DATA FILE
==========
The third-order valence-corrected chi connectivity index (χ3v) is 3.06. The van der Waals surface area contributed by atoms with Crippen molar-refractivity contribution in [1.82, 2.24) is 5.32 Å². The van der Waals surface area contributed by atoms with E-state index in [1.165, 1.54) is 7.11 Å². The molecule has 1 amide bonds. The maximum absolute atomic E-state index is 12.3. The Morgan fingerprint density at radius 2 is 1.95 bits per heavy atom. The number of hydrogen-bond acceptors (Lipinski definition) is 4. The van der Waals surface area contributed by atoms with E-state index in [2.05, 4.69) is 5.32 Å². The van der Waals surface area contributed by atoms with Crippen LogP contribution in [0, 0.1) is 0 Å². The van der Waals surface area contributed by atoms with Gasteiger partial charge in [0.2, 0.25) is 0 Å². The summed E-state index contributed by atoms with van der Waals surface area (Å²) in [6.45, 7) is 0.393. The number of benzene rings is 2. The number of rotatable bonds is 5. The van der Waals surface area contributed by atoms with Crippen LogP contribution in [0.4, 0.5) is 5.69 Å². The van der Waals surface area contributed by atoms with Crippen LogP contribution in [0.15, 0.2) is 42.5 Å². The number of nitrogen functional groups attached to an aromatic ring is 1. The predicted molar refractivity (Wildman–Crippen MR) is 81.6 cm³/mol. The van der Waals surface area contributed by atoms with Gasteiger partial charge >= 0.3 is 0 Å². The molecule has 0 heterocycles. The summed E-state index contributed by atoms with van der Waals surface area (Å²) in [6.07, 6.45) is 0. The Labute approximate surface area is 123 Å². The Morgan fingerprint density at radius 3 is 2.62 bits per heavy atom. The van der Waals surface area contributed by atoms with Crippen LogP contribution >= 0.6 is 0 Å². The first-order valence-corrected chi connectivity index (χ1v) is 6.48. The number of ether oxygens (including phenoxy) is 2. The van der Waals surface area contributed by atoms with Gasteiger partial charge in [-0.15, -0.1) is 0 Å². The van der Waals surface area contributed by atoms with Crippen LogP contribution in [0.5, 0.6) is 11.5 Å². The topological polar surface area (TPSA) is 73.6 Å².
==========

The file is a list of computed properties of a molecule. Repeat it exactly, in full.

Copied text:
The third-order valence-corrected chi connectivity index (χ3v) is 3.06. The van der Waals surface area contributed by atoms with Crippen molar-refractivity contribution in [1.82, 2.24) is 5.32 Å². The van der Waals surface area contributed by atoms with E-state index in [1.165, 1.54) is 7.11 Å². The molecule has 1 amide bonds. The maximum absolute atomic E-state index is 12.3. The Morgan fingerprint density at radius 2 is 1.95 bits per heavy atom. The number of hydrogen-bond acceptors (Lipinski definition) is 4. The van der Waals surface area contributed by atoms with E-state index in [2.05, 4.69) is 5.32 Å². The van der Waals surface area contributed by atoms with Crippen LogP contribution in [0, 0.1) is 0 Å². The van der Waals surface area contributed by atoms with Gasteiger partial charge in [0.2, 0.25) is 0 Å². The summed E-state index contributed by atoms with van der Waals surface area (Å²) in [6.45, 7) is 0.393. The number of benzene rings is 2. The number of rotatable bonds is 5. The van der Waals surface area contributed by atoms with Crippen LogP contribution in [0.4, 0.5) is 5.69 Å². The van der Waals surface area contributed by atoms with Crippen LogP contribution in [0.15, 0.2) is 42.5 Å². The number of nitrogen functional groups attached to an aromatic ring is 1. The predicted molar refractivity (Wildman–Crippen MR) is 81.6 cm³/mol. The van der Waals surface area contributed by atoms with Gasteiger partial charge >= 0.3 is 0 Å². The molecule has 0 heterocycles. The summed E-state index contributed by atoms with van der Waals surface area (Å²) in [6.07, 6.45) is 0. The Labute approximate surface area is 123 Å². The Morgan fingerprint density at radius 3 is 2.62 bits per heavy atom. The van der Waals surface area contributed by atoms with Crippen LogP contribution >= 0.6 is 0 Å². The first-order valence-corrected chi connectivity index (χ1v) is 6.48. The number of ether oxygens (including phenoxy) is 2. The van der Waals surface area contributed by atoms with Gasteiger partial charge in [-0.15, -0.1) is 0 Å². The van der Waals surface area contributed by atoms with Crippen LogP contribution in [0.5, 0.6) is 11.5 Å². The topological polar surface area (TPSA) is 73.6 Å².